Friday, February 15, 2013

Centre for Latin Studies, Beijing

I sometimes half-jokingly tell people who ask me about being a Latin teacher that it's a growth industry. While Latin teaching is a small field, and student numbers are not likely to explode overnight, it's true to say that the study of the classics is having something of a revival, and that there is a wealth of opportunities for young teachers.
Nevertheless I was surprised to hear about the recent establishment of the Centre for Latin Language and Culture in Beijing of all places. It turns out some of the first Europeans in China were Jesuit missionaries, who recorded their thoughts and observations in Latin, much of which is both unpublished and untranslated (as far as I can tell).
Here's a bit of information about the centre (taken from this document, which is worth looking at for some of the pictures alone):

"Latinitas Sinica" (Centre for Latin Language and Culture in China) is the name of a study centre established at the prestigious Beijing Foreign Studies University, the Chinese university specialized in foreign languages and cultures and officially opened on June 15th, 2012...
The reason why the Sinology Center has a particular interest in Latin is due to the historical fact that much of the Western material about China, at least until the end of 18th century, was written in Latin.

In the last years some very significant Master and Doctoral Dissertations discussed at the Sinology Center were based on original material – often unpublished manuscripts – written in Latin.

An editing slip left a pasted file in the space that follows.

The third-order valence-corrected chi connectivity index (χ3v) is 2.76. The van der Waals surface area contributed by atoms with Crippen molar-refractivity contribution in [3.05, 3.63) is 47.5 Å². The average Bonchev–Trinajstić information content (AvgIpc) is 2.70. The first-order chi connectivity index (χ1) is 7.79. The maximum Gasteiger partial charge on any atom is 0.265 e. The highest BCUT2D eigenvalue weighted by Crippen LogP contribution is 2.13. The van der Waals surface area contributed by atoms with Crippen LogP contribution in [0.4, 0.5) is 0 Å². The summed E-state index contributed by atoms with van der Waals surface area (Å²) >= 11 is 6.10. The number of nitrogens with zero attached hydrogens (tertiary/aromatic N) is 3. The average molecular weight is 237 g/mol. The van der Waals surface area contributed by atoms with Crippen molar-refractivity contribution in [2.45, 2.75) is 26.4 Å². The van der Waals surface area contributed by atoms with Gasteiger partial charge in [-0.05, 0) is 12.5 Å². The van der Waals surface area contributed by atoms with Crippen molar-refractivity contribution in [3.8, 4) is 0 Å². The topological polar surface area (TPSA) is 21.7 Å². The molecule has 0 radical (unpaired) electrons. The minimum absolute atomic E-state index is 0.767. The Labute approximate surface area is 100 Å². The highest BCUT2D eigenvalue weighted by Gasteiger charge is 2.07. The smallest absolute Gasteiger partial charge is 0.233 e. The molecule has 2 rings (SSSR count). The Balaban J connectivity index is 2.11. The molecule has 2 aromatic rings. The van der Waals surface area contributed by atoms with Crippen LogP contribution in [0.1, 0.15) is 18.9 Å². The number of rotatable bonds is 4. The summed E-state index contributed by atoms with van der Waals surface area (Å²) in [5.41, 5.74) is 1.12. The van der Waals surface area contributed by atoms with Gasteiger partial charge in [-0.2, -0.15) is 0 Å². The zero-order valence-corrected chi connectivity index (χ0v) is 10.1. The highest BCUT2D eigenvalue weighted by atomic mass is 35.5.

Michele Ruggieri, Matteo Ricci, Philippe Couplet and innumerable other early sinologists wrote about China in Latin.

As the Sinology centre aims at a thorough knowledge of Western studies about China, it cannot neglect the vast amount of historical material produced in Latin.

For this it was necessary to have students and scholars specialized in, or at least familiar with, this language...

Latinitas Sinica is a specialized institution dedicated to the study and promotion of Latin Language in China by:
  • Supporting the learning and teaching of Latin Language in China;
  • Promoting research in China in the field of Latin Language and Culture;
  • Researching the area of Latin Sinology;
  • Researching the area of Early Latin to Chinese Translations;
  • Offering to Chinese society various services related to Latin Language and Culture, being a reference for institutions around the world interested in Latin Language in China;
  • Publishing every year an issue of a "Journal of Latin Studies in China".

Monday, February 11, 2013

Dido and Anna, Turnus and Juturna

Some notes from R.D. Williams on Aeneid XII.843f., interspersed with the relevant passages and translations. For more on the links between Dido and Turnus, I quite like this essay: Chaotic Passions; Turnus and Femininity in the Aeneid. It includes a chapter on both Dido and Juturna.

We are powerfully reminded of the scene in Aeneid 4 where Dido, another tragic victim of the events of the poem, visits her dead husband’s grave and is terrified by omens, voices and the hooting of owls by night

XII        postquam acies videt Iliacas atque agmina Turni,
alitis in parvae subitam collecta figuram,
quae quondam in bustis aut culminibus desertis
nocte sedens serum canit importuna per umbras—
hanc versa in faciem Turni se pestis ob ora               865
fertque refertque sonans clipeumque everberat alis.